Friday, January 05, 2007

Coal and Oil vs Nuclear

There's alively discussion about the pros and cons of nuclear energy and Indian Point going on here and here.

Being an engineer, I tend to focus on facts. Here are some facts provided by organizations that are not "pro-nuclear".

It is not a choice of wind, solar, and hydro instead of coal, oil, and nuclear. Renewables just won't cut it, no matter how much anti-nuclear folks wish it were true. The real choice is deciding how much coal and oil we want to off-set by nuclear. Here are some more facts (not even considering the global warming arguments):

  • Air pollution from burning coal in the USA causes 24,000 deaths per year, including 2,800 from lung cancer. The number is much higher in nations with lower emissions standards.
  • Over the last 10 years, coal mining deaths have averaged 33 deaths per year in the USA, and more than 6,000 per year in China.
  • In the entire history of the nuclear industry the total number of fatalities, even with highly inflated Chernobyl death estimates, is ~16,000 deaths.
  • Tons of uranium released to the atmosphere by coal plants in the USA: >800 tons per year.
  • Tons of uranium released to the atmosphere from nuclear plants in the USA: 0 tons per year.

Coal plants release 100's of times more radiation to the atmosphere than do nuclear plants. The coal and oil energy cycles claims thousands of times more lives per year than the nuclear fuel cycle.

Last week "hundreds" of people were burned alive when an oil pipeline caught fire. More than 1000 people have died there in the past year from similar pipeline fires. Outside of Nigeria (where it occurred) no one seems to care. It was but a blip on the media's radar screen. However, if a trashcan catches fire in a nuclear plant, it's an international event, even if no one is injured!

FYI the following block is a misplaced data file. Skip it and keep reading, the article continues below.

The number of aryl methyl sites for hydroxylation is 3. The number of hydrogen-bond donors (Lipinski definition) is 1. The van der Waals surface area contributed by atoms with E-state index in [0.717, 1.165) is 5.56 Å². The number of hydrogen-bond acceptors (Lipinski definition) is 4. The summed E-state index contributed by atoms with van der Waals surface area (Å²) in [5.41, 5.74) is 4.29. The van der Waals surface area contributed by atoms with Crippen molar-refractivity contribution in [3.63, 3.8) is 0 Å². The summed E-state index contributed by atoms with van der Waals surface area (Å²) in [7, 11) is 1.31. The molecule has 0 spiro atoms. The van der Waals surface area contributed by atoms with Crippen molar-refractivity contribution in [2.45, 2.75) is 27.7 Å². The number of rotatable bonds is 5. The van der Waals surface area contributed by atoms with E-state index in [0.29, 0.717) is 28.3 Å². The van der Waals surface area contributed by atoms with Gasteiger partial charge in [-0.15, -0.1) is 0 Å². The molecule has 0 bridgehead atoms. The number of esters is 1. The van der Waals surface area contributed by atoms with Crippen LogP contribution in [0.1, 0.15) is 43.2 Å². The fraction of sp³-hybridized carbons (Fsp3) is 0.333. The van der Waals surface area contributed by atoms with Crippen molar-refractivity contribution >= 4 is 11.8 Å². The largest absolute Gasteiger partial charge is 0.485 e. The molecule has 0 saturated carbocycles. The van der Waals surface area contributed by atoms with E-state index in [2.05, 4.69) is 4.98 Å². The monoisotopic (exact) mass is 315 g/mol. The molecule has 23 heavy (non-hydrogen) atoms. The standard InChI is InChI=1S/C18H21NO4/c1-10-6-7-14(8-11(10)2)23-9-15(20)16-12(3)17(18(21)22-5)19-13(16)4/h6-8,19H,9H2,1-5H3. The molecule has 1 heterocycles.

To me the answer is a "no brainer." That's why I choose to work in the nuclear industry. If I didn't believe in it I would take my engineering degree and 25 years of experience elsewhere.




Anonymous said...

er, but there is some waste to be disposed of. Any comment on that?

John Wheeler said...

Thanks for the comment!

True, there is used nuclear fuel to deal with, and a small fraction of the used fuel is non-fuel byproducts - "waste."

More than 90% of the available energy remains in used nuclear fuel with the open fuel cycle. Once we switch to the closed fuel cycle (that's underway) the volume of non-fuel byproducts will be a small fraction of the total and can be easily dealt with a number of ways. Those byproducts include a number of very useful exotic materials that have a lot of value.

In the end, the true "waste" that needs to be stored is a much smaller volume than the current models show, and the half-life of the non-fuel waste is shorter than the fissile portion of the used fuel.

It all comes down to the question: "Do you want the hazardous waste products from electricity generation in a place you can contain and keep safe, or do you want it spread all over the earth in the air, in the water, and in the food we eat?"

I vote for the "contain and keep safe" approach.

Anonymous said...


I read this just now... Any insight would be appreciated...